Treasury, DSS, because of the importance of not just fuel direct,
but also the whole range of policies and health as well, and also
the Cabinet Office because of their social exclusion agenda.
(Lord Whitty) And the devolved administration.
(Mrs Liddell) And the devolved administrations, because
tackling fuel poverty can never just be seen from the point of
view of our two departments, it is so all embracing, particularly
when it relates to families and relates to children.
53. Do you think you have the right balance
yet between the sort of spending that is going on with the winter
fuel supplement compared with the investment to actually improve
properties and make it easier for people to keep comfortable at
a low cost?
(Lord Whitty) These things develop over time and clearly
if new HEES manages to take most of the pensioners out of fuel
poverty, certainly in the priority groups and younger families
which are also targeted under HEES, then the requirement for effective
income supplements begins to diminish, but we are not at that
stage yet and we will not be at that stage for some years. I think,
therefore, we need to move on both tacks in terms of winter fuel
payments with effectively direct subsidy to income as well as
physical improvements to the house. The balance will change over
54. I think you said in your opening remarks
that the draft Climate Change Programme consultation process has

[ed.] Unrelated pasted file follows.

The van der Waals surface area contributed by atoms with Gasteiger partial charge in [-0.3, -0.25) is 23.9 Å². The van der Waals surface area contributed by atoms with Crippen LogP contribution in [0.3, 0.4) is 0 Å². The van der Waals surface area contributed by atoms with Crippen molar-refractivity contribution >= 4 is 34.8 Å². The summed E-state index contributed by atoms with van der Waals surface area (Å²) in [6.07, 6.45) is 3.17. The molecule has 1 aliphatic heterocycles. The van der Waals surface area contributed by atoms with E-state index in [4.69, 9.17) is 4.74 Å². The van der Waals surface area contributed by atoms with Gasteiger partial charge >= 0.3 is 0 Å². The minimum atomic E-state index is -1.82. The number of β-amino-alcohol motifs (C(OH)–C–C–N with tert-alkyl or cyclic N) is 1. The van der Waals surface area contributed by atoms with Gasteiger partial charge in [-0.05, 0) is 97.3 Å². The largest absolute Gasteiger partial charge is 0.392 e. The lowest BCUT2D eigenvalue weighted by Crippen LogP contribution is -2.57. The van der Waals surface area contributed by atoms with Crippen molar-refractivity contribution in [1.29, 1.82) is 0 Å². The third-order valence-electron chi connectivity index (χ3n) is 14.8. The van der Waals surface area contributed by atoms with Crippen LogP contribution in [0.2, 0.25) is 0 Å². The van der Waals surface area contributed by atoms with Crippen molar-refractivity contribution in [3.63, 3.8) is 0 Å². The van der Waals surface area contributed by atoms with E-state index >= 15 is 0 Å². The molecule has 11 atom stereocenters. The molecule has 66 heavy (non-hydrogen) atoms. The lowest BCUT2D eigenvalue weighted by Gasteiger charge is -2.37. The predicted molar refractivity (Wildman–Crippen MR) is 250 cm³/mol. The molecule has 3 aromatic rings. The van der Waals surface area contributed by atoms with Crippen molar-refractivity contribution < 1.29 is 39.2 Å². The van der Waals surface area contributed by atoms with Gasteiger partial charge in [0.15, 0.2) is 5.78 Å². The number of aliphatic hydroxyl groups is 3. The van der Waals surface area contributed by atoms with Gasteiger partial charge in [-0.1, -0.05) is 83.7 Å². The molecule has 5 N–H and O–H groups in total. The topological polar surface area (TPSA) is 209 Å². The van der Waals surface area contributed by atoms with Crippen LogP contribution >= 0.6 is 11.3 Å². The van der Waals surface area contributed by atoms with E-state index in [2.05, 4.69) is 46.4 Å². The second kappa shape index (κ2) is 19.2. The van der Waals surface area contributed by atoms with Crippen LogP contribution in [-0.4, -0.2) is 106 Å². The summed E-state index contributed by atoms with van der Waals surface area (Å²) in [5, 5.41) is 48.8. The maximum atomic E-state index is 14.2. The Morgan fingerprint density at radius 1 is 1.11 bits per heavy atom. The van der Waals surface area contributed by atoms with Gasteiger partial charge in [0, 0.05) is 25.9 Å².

just ended. What has that consultation process revealed? Do you
have anything to tell us today about the vulnerabilities?
(Lord Whitty) It finished about six days ago and we
have had a significant number of replies. I regret to say that
I am not party to any analysis and it will take a bit of time
before we finalise that assessment. It was a very commendable
and high quality response, as I understand it. We would intend,
between now and the autumn, to assess that, look at the programme
again and publish the final programme in the autumn.
55. Can I ask you to reflect on your own initial
feelings of moving towards the final programme, particularly the
relationship between the domestic target and the Kyoto target
and to say a bit more about whether that final programme will
be setting in train targets for us to meet that 20 per cent commitment,
or are you pitching 20 per cent in order to meet 17.5 per cent?
If so, are we not in danger, therefore, of pitching back from
even the 17.5 per cent? Where do you see the final programme taking
(Lord Whitty) The programme is set out in terms of
known programmes and reasonable assessments as to how those programmes
will develop, so we would expect not only the committed EESoPs
programme and the committed decisions in relation to HEES and
the regulations to be delivered, but for that to be cumulatively
improved on through that 10 year period. Those are all in the
17.5 per cent, but there are other areas where we have not included
a precise figure. I think if you look at page 115 of this and
look at the end of the summary table you will see that there are
areas which are not included in that 17.5 per cent because they
are unspecified. That actually includes some of the activity by
the devolved administrations where they are slightly behind us
in developing their programme. It excludes aspects of local authority
and excludes, rather significantly, I think, any real assessment
of how far changes in public awareness themselves make a contribution
to this as distinct from price mechanisms and industrial programmes.
We do believe a substantial effort on the propaganda side and
education side will deliver significant goods. Awareness is actually
fairly low at this point in time and we need to take substantial
steps to tackle that issue, but there is no natural figure in
the 17.5 per cent for that.
56. Would you concur that the 20 per cent is